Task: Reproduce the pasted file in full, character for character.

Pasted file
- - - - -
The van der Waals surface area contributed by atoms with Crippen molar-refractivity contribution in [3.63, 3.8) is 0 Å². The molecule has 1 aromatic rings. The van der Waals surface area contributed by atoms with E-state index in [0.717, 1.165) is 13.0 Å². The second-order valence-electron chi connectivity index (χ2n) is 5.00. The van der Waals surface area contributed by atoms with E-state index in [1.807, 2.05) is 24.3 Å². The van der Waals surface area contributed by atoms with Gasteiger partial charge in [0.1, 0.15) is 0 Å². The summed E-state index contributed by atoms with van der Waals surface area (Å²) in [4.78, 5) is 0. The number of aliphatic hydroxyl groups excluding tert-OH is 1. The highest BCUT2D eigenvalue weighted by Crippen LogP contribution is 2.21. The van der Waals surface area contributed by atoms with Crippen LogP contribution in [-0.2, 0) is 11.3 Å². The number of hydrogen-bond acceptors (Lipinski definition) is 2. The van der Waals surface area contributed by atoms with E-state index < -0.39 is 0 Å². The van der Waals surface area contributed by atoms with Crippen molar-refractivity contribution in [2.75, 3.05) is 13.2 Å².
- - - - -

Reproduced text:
The van der Waals surface area contributed by atoms with Crippen molar-refractivity contribution in [3.63, 3.8) is 0 Å². The molecule has 1 aromatic rings. The van der Waals surface area contributed by atoms with E-state index in [0.717, 1.165) is 13.0 Å². The second-order valence-electron chi connectivity index (χ2n) is 5.00. The van der Waals surface area contributed by atoms with E-state index in [1.807, 2.05) is 24.3 Å². The van der Waals surface area contributed by atoms with Gasteiger partial charge in [0.1, 0.15) is 0 Å². The summed E-state index contributed by atoms with van der Waals surface area (Å²) in [4.78, 5) is 0. The number of aliphatic hydroxyl groups excluding tert-OH is 1. The highest BCUT2D eigenvalue weighted by Crippen LogP contribution is 2.21. The van der Waals surface area contributed by atoms with Crippen LogP contribution in [-0.2, 0) is 11.3 Å². The number of hydrogen-bond acceptors (Lipinski definition) is 2. The van der Waals surface area contributed by atoms with E-state index < -0.39 is 0 Å². The van der Waals surface area contributed by atoms with Crippen molar-refractivity contribution in [2.75, 3.05) is 13.2 Å².